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This blog offers an international look at the 2016 U.S. presidential campaign. Indeed, campaigners worldwide are fascinated with American election campaigns. We observe relentless paid television advertising, straight-forward attack spots, sophisticated targeting and record-breaking fundraising. One cannot – and should not – simply copy paste American campaign techniques. However, campaigners out there in Europe, Latin America, Africa and Asia can get a lot of inspiration and specific takeaways from the most professional campaign in the world. This is the purpose of this blog.

Authenticity Wins Elections

The 2016 U.S. presidential election has ended with a big upset. One of my key take-aways is that authenticity wins elections. I really believe that Donald Trump is more or less the same behind the cameras compared to what we see in front of the cameras. Probably there is a little bit of a difference, but not much. How does Hillary Clinton speak once the cameras and the microphones are turned off? No clue. And voters can feel it.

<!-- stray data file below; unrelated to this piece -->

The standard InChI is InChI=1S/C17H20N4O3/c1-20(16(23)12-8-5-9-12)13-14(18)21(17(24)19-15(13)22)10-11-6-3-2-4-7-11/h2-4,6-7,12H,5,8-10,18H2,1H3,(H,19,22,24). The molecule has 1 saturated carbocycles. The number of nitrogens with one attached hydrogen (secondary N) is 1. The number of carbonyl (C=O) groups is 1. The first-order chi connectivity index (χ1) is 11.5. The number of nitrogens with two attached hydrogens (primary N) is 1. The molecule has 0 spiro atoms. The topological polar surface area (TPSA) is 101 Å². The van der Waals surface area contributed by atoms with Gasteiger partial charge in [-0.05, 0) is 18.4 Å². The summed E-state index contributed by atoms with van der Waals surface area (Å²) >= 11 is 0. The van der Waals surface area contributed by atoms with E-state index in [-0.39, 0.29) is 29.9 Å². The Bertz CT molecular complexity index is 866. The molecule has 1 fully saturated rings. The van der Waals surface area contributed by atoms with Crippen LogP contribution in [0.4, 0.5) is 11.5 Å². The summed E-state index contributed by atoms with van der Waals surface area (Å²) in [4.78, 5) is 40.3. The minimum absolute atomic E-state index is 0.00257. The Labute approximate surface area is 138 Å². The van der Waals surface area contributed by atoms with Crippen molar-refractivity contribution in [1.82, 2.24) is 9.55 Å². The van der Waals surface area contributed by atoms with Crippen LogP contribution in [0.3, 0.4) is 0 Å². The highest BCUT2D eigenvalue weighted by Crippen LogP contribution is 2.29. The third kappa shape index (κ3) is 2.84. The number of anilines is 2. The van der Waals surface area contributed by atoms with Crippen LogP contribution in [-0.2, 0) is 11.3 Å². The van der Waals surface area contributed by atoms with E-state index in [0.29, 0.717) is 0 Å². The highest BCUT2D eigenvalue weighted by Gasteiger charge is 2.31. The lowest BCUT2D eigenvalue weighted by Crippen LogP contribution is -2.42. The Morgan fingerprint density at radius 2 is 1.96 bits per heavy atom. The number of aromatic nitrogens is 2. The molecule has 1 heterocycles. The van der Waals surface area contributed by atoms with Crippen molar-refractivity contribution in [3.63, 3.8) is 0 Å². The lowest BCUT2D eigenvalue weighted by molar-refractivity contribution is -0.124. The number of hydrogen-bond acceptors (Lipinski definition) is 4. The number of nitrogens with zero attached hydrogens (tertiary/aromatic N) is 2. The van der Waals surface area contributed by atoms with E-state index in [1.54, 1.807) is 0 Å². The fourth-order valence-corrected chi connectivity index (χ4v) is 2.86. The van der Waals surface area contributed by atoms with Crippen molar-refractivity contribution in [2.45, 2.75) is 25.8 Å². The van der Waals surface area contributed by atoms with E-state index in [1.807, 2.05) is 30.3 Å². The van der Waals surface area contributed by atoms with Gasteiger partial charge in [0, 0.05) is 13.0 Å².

The same is also true with respect to the Philippine presidential election earlier this year, which led to the election of President Rodrigo Duterte. The key moment of that campaign was the televised presidential debate, respectively the one-hour live coverage before the debate. Following situation: One of the presidential candidates, then Vice President Jojo Binay, argued with the moderators about the rules of the debate. While this was going on, the other candidates were just waiting on the podium. For about an hour, the entire nation was therefore watching the presidential candidates simply waiting, which was in fact very revealing. Then Mayor Duterte came across as very relaxed, chilled and completely aware of who he is and what he wanted to offer the Philippine people. It was the key moment of the entire race. Realness wins elections.

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